The context presents us with a magnificent preamble, and introduction to this solemn judgment; represented in a poetical style, wherein we have:

1. The tribunal erected out of Zion, the perfection of beauty.

2. The glorious Judge, our God shall come-a fire shall devour before him; alluding to his awful appearance on mount Sinai.

3. The witnesses are summoned, he calls the earth from sun-rising to sun-setting, to be spectators and witnesses of his righteous procedure.

4. The persons concerned, good and bad, gracious souls or wretched delinquents; "He shall call to the heavens above, and to the earth that he may judge his people," ver. 4. Heaven must send down holy souls, earth must yield up bodies out of its repositories, and hell must produce damned spirits to stand before God's splendid tribunal.*

5. Here is the general commission to God's officers to bring forth all the seed of Adam; as if he had said, Go ye angels, summon and fetch them to my tribunal. These are sent "with a great sound of a trumpet, and shall gather together his elect from the four winds, from one end of heaven to the other.Ӡ

6. We have the trial of the malefactors, and convincing evidence of God's dealings with the sons of men answering their cavils from ver. 6, to ver. 22.

7. The sentence is passed, judgment also threatened, and will be certainly executed without repentance, verse 22.

To come closer to the words, which are a description of the persons who shall make their solemn appearance before this glorious tribunal.

The main query is, who are these saints? Some say the Levites, because he designs to abrogate the legal sacrifices; others say, the merciful ones, well doers, either actively, those that do good, or passively, those to whom he does good, so the word is taken, Psal. lxxxvi. 2. The Israelites are certainly meant by this word, saints, because they had made a covenant with him by sacrifice; but whether it be sincere worshippers, or common formal professors it is disputed. Some think * 1 Thess. iv. 16. Isa. xxvi. 19. Rev. xx. 13. + Matt. xxiv. 31.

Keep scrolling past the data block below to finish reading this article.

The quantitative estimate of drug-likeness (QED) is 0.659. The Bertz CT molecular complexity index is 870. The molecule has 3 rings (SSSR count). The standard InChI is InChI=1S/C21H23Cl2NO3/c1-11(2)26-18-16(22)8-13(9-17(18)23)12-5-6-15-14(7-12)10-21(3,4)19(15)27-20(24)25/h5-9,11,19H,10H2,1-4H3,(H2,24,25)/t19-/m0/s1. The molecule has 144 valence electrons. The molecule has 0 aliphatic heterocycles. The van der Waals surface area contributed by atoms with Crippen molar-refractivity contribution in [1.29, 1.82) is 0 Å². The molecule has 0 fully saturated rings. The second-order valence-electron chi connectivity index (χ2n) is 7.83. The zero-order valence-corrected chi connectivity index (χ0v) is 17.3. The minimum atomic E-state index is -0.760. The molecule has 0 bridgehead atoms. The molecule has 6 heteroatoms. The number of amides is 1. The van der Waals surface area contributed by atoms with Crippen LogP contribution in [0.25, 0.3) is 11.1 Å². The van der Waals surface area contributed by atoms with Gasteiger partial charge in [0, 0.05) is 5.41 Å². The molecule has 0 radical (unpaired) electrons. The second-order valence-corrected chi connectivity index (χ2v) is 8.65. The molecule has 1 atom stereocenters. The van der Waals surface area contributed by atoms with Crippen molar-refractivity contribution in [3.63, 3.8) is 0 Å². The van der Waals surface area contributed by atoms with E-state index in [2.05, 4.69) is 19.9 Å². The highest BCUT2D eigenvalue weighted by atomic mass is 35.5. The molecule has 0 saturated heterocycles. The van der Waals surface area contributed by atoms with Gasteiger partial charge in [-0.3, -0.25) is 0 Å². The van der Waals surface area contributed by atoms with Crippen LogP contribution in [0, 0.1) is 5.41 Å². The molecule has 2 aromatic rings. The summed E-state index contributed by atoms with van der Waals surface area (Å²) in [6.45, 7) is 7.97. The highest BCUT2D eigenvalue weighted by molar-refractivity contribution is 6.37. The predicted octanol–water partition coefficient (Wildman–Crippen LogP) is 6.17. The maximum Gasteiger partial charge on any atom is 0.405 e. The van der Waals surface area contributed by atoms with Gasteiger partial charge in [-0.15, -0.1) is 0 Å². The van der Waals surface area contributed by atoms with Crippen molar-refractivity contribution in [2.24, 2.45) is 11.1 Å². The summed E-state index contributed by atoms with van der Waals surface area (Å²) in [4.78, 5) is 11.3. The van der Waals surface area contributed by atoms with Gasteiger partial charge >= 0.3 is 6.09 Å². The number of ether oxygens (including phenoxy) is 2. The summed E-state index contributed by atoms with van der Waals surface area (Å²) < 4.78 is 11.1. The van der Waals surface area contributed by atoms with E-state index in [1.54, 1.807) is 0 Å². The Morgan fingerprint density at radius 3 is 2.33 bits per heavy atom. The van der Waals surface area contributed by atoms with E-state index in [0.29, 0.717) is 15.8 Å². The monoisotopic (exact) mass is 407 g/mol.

it is the whole body of the people of Israel, good and bad, sinners and hypocrites; they are all called saints, because they were all by profession a holy people, devoted to God; others think that by an irony they are so denominated, intimating how unworthy they were of that name, as the master called the unworthy guest, friend; others think this is a notable conviction of them, and evidence against them to aggravate their present apostacy, since God had separated them from all nations of the earth, to be a peculiar people to himself; yea, they had solemnly and frequently devoted themselves to God, as his faithful servants. Oh lamentable degeneracy!

But I am more disposed to think it refers to real saints, sanctified souls, upright-hearted worshippers.

1. Because both are described and distinguished in this Psalm; the godly by "offering unto God thanksgiving, and paying their vows to the Most High,” ver. 14; that is the most welcome sacrifice, a verbal, cordial, and sincere gratitude; a heart flaming on God's altar with heavenly praises, and paying not only ceremonial but moral vows, these are preferred to all sacrifices, as this and other scriptures testify.‡

2. Because this agrees with the context and design of the Psalm, which demonstrates the invalidity and insignificancy of all their sacrifices, except therewith they made a solemn covenant with God. Take the sense of the text in this paraphrase, as if it were,I the great Jehovah, being about to judge the world, give out my orders to angels, to bring forth my sanctified ones, the king's seed, in order to their solemn coronation, and though they have been scorned by a company of formalists, that pleased themselves in pompous and ceremonial worship, and imagine they please Psal. Ixix. 30, 31.

* Deut. xiv. 2.

Matt. xxii. 12.